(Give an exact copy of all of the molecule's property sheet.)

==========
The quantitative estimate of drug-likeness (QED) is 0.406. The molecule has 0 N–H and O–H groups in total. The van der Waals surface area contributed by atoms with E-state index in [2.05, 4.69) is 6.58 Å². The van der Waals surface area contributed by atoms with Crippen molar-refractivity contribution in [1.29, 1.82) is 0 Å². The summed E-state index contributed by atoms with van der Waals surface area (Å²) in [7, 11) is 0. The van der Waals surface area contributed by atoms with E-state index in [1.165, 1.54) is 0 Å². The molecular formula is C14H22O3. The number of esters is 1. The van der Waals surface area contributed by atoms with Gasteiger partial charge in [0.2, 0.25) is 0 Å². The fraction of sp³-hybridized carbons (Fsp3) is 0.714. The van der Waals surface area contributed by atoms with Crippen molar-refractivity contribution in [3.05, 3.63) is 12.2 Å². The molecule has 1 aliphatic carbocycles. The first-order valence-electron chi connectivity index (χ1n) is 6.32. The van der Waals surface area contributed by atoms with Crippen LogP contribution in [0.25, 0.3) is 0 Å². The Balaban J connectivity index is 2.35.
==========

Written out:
The quantitative estimate of drug-likeness (QED) is 0.406. The molecule has 0 N–H and O–H groups in total. The van der Waals surface area contributed by atoms with E-state index in [2.05, 4.69) is 6.58 Å². The van der Waals surface area contributed by atoms with Crippen molar-refractivity contribution in [1.29, 1.82) is 0 Å². The summed E-state index contributed by atoms with van der Waals surface area (Å²) in [7, 11) is 0. The van der Waals surface area contributed by atoms with E-state index in [1.165, 1.54) is 0 Å². The molecular formula is C14H22O3. The number of esters is 1. The van der Waals surface area contributed by atoms with Gasteiger partial charge in [0.2, 0.25) is 0 Å². The fraction of sp³-hybridized carbons (Fsp3) is 0.714. The van der Waals surface area contributed by atoms with Crippen molar-refractivity contribution in [3.05, 3.63) is 12.2 Å². The molecule has 1 aliphatic carbocycles. The first-order valence-electron chi connectivity index (χ1n) is 6.32. The van der Waals surface area contributed by atoms with Crippen LogP contribution in [0.25, 0.3) is 0 Å². The Balaban J connectivity index is 2.35.